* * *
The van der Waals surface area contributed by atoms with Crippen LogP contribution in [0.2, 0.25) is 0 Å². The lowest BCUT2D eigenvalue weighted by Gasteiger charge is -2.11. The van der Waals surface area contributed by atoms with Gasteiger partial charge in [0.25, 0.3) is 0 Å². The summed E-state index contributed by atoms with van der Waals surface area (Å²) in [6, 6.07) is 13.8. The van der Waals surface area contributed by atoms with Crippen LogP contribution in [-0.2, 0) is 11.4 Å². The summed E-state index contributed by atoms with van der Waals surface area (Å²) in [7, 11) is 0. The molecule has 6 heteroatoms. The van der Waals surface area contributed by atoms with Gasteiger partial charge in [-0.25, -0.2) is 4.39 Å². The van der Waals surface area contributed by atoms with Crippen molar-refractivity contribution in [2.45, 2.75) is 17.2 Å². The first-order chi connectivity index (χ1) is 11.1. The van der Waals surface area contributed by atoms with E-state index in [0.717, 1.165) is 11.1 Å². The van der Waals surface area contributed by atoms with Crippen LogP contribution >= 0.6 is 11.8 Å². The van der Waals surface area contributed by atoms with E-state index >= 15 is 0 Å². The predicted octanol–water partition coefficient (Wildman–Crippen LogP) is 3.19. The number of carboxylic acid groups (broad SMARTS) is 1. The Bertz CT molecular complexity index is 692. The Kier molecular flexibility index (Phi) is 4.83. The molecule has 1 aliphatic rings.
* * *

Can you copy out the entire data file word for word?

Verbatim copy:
The van der Waals surface area contributed by atoms with Crippen LogP contribution in [0.2, 0.25) is 0 Å². The lowest BCUT2D eigenvalue weighted by Gasteiger charge is -2.11. The van der Waals surface area contributed by atoms with Gasteiger partial charge in [0.25, 0.3) is 0 Å². The summed E-state index contributed by atoms with van der Waals surface area (Å²) in [6, 6.07) is 13.8. The van der Waals surface area contributed by atoms with Crippen LogP contribution in [-0.2, 0) is 11.4 Å². The summed E-state index contributed by atoms with van der Waals surface area (Å²) in [7, 11) is 0. The molecule has 6 heteroatoms. The van der Waals surface area contributed by atoms with Gasteiger partial charge in [-0.25, -0.2) is 4.39 Å². The van der Waals surface area contributed by atoms with Crippen molar-refractivity contribution in [2.45, 2.75) is 17.2 Å². The first-order chi connectivity index (χ1) is 11.1. The van der Waals surface area contributed by atoms with E-state index in [0.717, 1.165) is 11.1 Å². The van der Waals surface area contributed by atoms with Crippen LogP contribution >= 0.6 is 11.8 Å². The van der Waals surface area contributed by atoms with E-state index >= 15 is 0 Å². The predicted octanol–water partition coefficient (Wildman–Crippen LogP) is 3.19. The number of carboxylic acid groups (broad SMARTS) is 1. The Bertz CT molecular complexity index is 692. The Kier molecular flexibility index (Phi) is 4.83. The molecule has 1 aliphatic rings.